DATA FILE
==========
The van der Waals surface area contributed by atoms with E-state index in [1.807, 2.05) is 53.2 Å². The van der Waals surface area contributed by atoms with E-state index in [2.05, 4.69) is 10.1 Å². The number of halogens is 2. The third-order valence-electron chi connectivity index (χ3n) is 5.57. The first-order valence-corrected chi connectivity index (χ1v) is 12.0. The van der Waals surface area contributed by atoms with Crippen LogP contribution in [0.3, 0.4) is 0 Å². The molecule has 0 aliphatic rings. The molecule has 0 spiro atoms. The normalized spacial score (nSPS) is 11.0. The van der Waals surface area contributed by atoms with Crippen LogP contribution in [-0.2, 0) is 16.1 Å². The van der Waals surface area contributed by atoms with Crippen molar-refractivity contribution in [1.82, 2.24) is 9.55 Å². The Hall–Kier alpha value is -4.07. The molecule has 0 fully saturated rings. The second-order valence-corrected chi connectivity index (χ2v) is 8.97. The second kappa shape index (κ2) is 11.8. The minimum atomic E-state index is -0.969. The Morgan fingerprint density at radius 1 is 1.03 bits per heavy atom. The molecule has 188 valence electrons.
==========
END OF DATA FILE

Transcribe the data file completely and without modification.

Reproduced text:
The van der Waals surface area contributed by atoms with E-state index in [1.807, 2.05) is 53.2 Å². The van der Waals surface area contributed by atoms with E-state index in [2.05, 4.69) is 10.1 Å². The number of halogens is 2. The third-order valence-electron chi connectivity index (χ3n) is 5.57. The first-order valence-corrected chi connectivity index (χ1v) is 12.0. The van der Waals surface area contributed by atoms with Crippen LogP contribution in [0.3, 0.4) is 0 Å². The molecule has 0 aliphatic rings. The molecule has 0 spiro atoms. The normalized spacial score (nSPS) is 11.0. The van der Waals surface area contributed by atoms with Crippen LogP contribution in [-0.2, 0) is 16.1 Å². The van der Waals surface area contributed by atoms with Crippen molar-refractivity contribution in [1.82, 2.24) is 9.55 Å². The Hall–Kier alpha value is -4.07. The molecule has 0 fully saturated rings. The second-order valence-corrected chi connectivity index (χ2v) is 8.97. The second kappa shape index (κ2) is 11.8. The minimum atomic E-state index is -0.969. The Morgan fingerprint density at radius 1 is 1.03 bits per heavy atom. The molecule has 188 valence electrons.